First thing…does your rental agreement limit occupancy to only those whose names you have? If not, you need to create a form for them to use to list the people in their group (with ages if you want), then let them know the agreement will cover only those people. Second, there should be a clause in your T & C that tells guests your insurance limits occupancy to a certain number and overcrowding is not permitted. Some owners would say that overcrowding could result in them being asked to leave without refund. That is a bit draconian but it works.

  • Marina Meier

    Thank you Heather, your reply is very helpful. The contract says maximum 6 but does not have names. And there are at least 12 in the house. In future I will definitely require the names and ages of people staying in the house.

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  • Thankfully our PM does a great job on points 1-9. Point 2 (listing on too many) is definitely a challenge for me. I have augmented our PM’s house listings and have had the challenge of having to remember where my home is located on the WWW. What I have done to make sure I don’t forget one is to keep a list of them. I note the address, my login info, the cost and renewal dates, person to contact.
    As for item 10 that’s where I try to excel. The other thing to consider between bare bones VRs and full service is the pre-arrival hassles: the packing of all the missing items before your guests arrive. If the departure is not easy then the time to settle in and relax will be that more stressful. In fact I just published a packing list comparison between bare bones and a full service home such as Abalone Bay:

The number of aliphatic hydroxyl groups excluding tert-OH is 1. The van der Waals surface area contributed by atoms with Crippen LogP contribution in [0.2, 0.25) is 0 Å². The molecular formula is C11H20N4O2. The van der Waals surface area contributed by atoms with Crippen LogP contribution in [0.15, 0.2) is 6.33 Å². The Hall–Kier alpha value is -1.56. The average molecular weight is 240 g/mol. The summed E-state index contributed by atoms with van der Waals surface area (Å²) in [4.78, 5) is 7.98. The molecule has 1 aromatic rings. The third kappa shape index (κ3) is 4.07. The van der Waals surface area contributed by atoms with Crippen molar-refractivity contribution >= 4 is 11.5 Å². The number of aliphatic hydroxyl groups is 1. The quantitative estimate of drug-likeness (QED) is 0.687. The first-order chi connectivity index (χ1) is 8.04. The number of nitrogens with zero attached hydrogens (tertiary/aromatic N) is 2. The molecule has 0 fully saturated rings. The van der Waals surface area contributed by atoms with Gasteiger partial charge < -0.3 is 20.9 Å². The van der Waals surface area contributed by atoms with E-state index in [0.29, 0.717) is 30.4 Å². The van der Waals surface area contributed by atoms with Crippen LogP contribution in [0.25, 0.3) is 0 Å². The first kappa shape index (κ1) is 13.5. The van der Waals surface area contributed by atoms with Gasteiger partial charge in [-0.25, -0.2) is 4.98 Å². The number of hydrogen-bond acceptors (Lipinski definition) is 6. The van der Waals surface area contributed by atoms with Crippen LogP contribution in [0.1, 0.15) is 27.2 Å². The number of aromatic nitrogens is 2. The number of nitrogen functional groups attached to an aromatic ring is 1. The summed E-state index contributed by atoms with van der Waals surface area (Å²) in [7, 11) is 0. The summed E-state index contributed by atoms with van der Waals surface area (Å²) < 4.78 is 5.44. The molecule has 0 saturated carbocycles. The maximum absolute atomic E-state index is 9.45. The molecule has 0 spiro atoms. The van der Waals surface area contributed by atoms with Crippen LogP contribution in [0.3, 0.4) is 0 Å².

The Essential Sea Ranch Packing List for Vacation Rentals http://searanchabalonebay.com/vacation-tips/essential-sea-ranch-packing-list/

  • Great post. I would never and have never considered taking payment on arrival. The total amount including deposit is due at least 60 days prior to their arrival. When a party has a problem coming up with even the 2nd half of the payment which I do consider, I worry because they put themselves in the same category of people who have rented my place when I have had a fire sale which I’ll never do again. These guests are always looking for additional discounts including reasons for not paying the cleaning fee which is on the lease agreement as non-refundable. And even with that clause on the rent agreement, I was asked to make an “exception.” Always try and get the full amount well in advance.